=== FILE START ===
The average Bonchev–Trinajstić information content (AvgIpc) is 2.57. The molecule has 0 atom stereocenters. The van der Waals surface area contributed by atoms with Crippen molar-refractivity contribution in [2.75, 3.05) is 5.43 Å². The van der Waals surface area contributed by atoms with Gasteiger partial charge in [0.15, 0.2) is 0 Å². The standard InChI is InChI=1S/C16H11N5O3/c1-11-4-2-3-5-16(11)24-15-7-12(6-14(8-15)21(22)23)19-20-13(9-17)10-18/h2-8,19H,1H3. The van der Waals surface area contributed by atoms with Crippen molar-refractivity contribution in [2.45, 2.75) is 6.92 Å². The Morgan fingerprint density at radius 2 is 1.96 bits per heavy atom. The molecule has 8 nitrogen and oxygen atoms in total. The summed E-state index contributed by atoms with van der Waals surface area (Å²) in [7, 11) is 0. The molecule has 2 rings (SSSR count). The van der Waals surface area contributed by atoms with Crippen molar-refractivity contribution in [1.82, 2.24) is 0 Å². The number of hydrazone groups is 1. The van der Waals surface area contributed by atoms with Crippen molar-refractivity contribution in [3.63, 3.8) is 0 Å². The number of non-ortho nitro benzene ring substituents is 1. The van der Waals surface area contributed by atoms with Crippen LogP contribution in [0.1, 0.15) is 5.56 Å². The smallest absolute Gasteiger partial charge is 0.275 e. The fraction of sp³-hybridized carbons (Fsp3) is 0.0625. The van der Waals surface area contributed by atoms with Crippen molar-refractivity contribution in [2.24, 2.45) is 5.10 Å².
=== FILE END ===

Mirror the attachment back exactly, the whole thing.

The average Bonchev–Trinajstić information content (AvgIpc) is 2.57. The molecule has 0 atom stereocenters. The van der Waals surface area contributed by atoms with Crippen molar-refractivity contribution in [2.75, 3.05) is 5.43 Å². The van der Waals surface area contributed by atoms with Gasteiger partial charge in [0.15, 0.2) is 0 Å². The standard InChI is InChI=1S/C16H11N5O3/c1-11-4-2-3-5-16(11)24-15-7-12(6-14(8-15)21(22)23)19-20-13(9-17)10-18/h2-8,19H,1H3. The van der Waals surface area contributed by atoms with Crippen molar-refractivity contribution in [2.45, 2.75) is 6.92 Å². The Morgan fingerprint density at radius 2 is 1.96 bits per heavy atom. The molecule has 8 nitrogen and oxygen atoms in total. The summed E-state index contributed by atoms with van der Waals surface area (Å²) in [7, 11) is 0. The molecule has 2 rings (SSSR count). The van der Waals surface area contributed by atoms with Crippen molar-refractivity contribution in [1.82, 2.24) is 0 Å². The number of hydrazone groups is 1. The van der Waals surface area contributed by atoms with Crippen molar-refractivity contribution in [3.63, 3.8) is 0 Å². The number of non-ortho nitro benzene ring substituents is 1. The van der Waals surface area contributed by atoms with Crippen LogP contribution in [0.1, 0.15) is 5.56 Å². The smallest absolute Gasteiger partial charge is 0.275 e. The fraction of sp³-hybridized carbons (Fsp3) is 0.0625. The van der Waals surface area contributed by atoms with Crippen molar-refractivity contribution in [2.24, 2.45) is 5.10 Å².